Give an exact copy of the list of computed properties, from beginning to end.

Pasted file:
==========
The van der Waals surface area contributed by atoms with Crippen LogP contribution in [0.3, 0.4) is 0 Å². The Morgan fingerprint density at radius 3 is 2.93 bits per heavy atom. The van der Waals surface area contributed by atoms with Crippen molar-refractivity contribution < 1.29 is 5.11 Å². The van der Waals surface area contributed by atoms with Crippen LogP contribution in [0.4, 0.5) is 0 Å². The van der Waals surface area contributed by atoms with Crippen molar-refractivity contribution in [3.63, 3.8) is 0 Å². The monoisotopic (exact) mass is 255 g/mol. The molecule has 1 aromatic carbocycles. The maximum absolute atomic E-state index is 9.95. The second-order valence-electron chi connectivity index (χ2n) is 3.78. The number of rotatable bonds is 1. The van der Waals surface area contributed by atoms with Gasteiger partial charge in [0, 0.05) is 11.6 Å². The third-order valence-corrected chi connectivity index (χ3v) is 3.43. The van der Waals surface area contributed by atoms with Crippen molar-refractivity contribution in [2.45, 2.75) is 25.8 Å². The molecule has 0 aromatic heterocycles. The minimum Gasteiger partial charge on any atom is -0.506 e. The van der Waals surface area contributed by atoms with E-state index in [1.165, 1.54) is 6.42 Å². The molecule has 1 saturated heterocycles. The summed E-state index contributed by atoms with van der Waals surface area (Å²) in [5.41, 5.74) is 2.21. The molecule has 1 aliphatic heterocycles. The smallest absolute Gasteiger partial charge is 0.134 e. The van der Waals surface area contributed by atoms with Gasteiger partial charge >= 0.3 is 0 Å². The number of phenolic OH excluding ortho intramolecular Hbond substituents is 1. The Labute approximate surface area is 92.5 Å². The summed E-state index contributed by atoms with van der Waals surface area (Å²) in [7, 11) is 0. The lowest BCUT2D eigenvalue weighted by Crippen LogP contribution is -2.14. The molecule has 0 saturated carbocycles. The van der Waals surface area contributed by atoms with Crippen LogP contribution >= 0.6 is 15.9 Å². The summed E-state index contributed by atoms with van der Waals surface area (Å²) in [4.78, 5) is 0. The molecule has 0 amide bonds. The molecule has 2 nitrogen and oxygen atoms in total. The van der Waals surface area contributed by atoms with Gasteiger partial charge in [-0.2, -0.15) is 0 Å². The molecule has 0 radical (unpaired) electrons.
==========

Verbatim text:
The van der Waals surface area contributed by atoms with Crippen LogP contribution in [0.3, 0.4) is 0 Å². The Morgan fingerprint density at radius 3 is 2.93 bits per heavy atom. The van der Waals surface area contributed by atoms with Crippen molar-refractivity contribution < 1.29 is 5.11 Å². The van der Waals surface area contributed by atoms with Crippen LogP contribution in [0.4, 0.5) is 0 Å². The van der Waals surface area contributed by atoms with Crippen molar-refractivity contribution in [3.63, 3.8) is 0 Å². The monoisotopic (exact) mass is 255 g/mol. The molecule has 1 aromatic carbocycles. The maximum absolute atomic E-state index is 9.95. The second-order valence-electron chi connectivity index (χ2n) is 3.78. The number of rotatable bonds is 1. The van der Waals surface area contributed by atoms with Gasteiger partial charge in [0, 0.05) is 11.6 Å². The third-order valence-corrected chi connectivity index (χ3v) is 3.43. The van der Waals surface area contributed by atoms with Crippen molar-refractivity contribution in [2.45, 2.75) is 25.8 Å². The molecule has 0 aromatic heterocycles. The minimum Gasteiger partial charge on any atom is -0.506 e. The van der Waals surface area contributed by atoms with E-state index in [1.165, 1.54) is 6.42 Å². The molecule has 1 saturated heterocycles. The summed E-state index contributed by atoms with van der Waals surface area (Å²) in [5.41, 5.74) is 2.21. The molecule has 1 aliphatic heterocycles. The smallest absolute Gasteiger partial charge is 0.134 e. The van der Waals surface area contributed by atoms with Gasteiger partial charge >= 0.3 is 0 Å². The number of phenolic OH excluding ortho intramolecular Hbond substituents is 1. The Labute approximate surface area is 92.5 Å². The summed E-state index contributed by atoms with van der Waals surface area (Å²) in [7, 11) is 0. The lowest BCUT2D eigenvalue weighted by Crippen LogP contribution is -2.14. The molecule has 0 saturated carbocycles. The van der Waals surface area contributed by atoms with Crippen LogP contribution >= 0.6 is 15.9 Å². The summed E-state index contributed by atoms with van der Waals surface area (Å²) in [4.78, 5) is 0. The molecule has 0 amide bonds. The molecule has 2 nitrogen and oxygen atoms in total. The van der Waals surface area contributed by atoms with Gasteiger partial charge in [-0.2, -0.15) is 0 Å². The molecule has 0 radical (unpaired) electrons.